I get it. If your metric for transactional excitement is “future Hall of Famer on the move,” then yes, the 2024 NBA trade deadline was underwhelming. It was probably always going to be, though, for a variety of reasons, as Yahoo Sports senior NBA reporter Jake Fischer recently detailed: the flattening of draft lottery odds making it less valuable for bad teams to go into the tank in pursuit of the worst possible record and, with it, the best possible chance of winning the No. 1 pick; the advent of the play-in tournament incentivizing more teams to try to remain competitive late into the season rather than holding a full-on fire sale; the consolidation of draft equity in recent years that has resulted in just 11 teams controlling a full three-quarters of the available stock of first-round picks; etc.

There’s also another, simpler component: Most of those guys have either already moved or, y’know, don’t want to.

Durant made his move last season, and is now on a good team he doesn’t want to leave. Ditto for Irving, whose re-up in Dallas helped turn down the temperature on any “Is Luka Dončić the next star to ask out???” chatter. And while Harden is the closest thing we have to a Trade Request Renewable Resource, he got that business out of the way ages ago, leaving neither a reason nor a pathway to another midseason exit.

Giannis Antetokounmpo seems committed to holding the Bucks’ feet to the competitive fire, but Milwaukee made sure to cut the jersey-swap Photoshops off at the knees by trading for Damian Lillard, paying him and replacing Adrian Griffin with Doc Rivers. Joel Embiid, another popular subject of such speculation, had quieted it by playing brilliantly for an excellent 76ers team that featured pretty tremendous vibes … right up until he got hurt. (Speaking of hurt: Zach LaVine’s obviously a lower-tier target, but him going under the knife scratched another name off the list.)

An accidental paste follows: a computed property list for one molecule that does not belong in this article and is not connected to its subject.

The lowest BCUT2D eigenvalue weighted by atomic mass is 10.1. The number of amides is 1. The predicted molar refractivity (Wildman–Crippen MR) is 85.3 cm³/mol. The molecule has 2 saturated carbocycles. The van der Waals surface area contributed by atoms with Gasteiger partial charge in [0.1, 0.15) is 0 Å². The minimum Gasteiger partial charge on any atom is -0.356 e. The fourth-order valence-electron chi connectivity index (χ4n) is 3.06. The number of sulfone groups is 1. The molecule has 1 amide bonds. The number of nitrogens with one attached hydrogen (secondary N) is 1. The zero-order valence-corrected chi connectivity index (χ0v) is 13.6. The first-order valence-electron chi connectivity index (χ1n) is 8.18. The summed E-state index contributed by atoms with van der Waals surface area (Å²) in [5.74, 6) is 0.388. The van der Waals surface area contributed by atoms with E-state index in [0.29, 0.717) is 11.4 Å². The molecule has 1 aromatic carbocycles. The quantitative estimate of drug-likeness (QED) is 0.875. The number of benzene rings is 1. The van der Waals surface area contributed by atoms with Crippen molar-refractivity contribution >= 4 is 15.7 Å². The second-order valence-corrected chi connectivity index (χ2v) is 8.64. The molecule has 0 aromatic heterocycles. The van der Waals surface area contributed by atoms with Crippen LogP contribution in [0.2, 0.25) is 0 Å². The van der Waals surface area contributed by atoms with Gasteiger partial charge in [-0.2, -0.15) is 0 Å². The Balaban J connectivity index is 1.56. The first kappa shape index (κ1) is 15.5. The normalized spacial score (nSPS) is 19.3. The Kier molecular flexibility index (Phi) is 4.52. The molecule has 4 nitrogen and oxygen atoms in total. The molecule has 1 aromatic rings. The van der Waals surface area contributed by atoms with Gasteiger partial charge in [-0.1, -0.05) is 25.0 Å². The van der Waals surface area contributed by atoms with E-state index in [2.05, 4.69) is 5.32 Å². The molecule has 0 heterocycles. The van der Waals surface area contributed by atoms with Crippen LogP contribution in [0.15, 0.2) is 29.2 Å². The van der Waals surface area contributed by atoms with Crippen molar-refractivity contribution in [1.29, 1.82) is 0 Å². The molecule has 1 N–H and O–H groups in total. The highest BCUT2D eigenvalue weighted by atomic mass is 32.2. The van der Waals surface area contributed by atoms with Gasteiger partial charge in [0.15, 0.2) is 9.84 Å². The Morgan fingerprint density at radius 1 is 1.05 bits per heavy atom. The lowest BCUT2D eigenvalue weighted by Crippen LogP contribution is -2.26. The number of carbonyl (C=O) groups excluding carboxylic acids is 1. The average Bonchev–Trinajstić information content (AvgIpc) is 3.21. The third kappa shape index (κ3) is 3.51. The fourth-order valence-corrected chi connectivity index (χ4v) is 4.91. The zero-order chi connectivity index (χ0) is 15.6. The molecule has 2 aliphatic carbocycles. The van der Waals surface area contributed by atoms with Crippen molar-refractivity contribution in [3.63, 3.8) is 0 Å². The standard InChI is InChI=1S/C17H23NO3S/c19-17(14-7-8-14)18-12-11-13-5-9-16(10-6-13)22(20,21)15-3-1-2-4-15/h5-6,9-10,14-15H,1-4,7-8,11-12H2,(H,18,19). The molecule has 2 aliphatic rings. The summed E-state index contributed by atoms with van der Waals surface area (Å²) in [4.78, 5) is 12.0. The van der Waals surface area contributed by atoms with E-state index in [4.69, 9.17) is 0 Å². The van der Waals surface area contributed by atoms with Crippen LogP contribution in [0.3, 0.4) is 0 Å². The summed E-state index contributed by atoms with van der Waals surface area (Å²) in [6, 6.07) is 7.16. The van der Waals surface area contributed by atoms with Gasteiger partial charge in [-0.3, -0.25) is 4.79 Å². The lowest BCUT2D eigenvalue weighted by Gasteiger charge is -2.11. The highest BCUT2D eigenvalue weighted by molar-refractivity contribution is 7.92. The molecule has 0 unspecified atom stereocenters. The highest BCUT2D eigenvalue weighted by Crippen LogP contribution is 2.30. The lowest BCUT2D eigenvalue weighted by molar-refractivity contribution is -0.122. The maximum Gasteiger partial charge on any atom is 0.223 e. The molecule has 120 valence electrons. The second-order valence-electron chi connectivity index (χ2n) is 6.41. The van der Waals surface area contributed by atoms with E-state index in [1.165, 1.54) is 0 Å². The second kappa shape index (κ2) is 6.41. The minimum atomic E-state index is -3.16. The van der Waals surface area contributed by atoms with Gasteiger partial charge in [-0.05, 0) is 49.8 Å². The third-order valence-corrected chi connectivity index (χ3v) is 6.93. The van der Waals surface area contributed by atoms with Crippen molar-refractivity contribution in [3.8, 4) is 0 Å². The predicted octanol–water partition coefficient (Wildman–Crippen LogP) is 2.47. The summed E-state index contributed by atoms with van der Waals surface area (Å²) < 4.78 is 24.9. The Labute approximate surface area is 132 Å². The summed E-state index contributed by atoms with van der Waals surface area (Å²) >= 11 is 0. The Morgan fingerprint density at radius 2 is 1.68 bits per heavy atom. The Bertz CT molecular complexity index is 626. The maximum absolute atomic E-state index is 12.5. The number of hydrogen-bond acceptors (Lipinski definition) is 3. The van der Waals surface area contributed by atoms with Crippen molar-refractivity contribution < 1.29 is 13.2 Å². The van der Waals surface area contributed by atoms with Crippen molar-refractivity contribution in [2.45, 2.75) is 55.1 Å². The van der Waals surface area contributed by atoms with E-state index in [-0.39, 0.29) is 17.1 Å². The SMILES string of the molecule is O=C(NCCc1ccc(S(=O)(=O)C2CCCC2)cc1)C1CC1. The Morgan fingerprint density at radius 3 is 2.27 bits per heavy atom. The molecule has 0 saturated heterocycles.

Another frequent trade-talk target, Karl-Anthony Towns, just earned his fourth All-Star berth on a Timberwolves team that’s been at or near the top of the West all season. Donovan Mitchell, long ticketed for New York by every national insider with a data plan, just keeps humming along as the all-world engine of a Cavaliers squad that has been the NBA’s hottest team for nearly two months.

Kawhi Leonard ended any conjecture about his future by signing an extension to stay with the Clippers, while also heavily intimating that teammates Harden and Paul George weren’t going anywhere, either. Any changes to come in Golden State would’ve come around Stephen Curry — well, unless Joe Lacob wanted to find himself facing a pitchfork-wielding mob gathering outside the gates of the glittering Chase Center.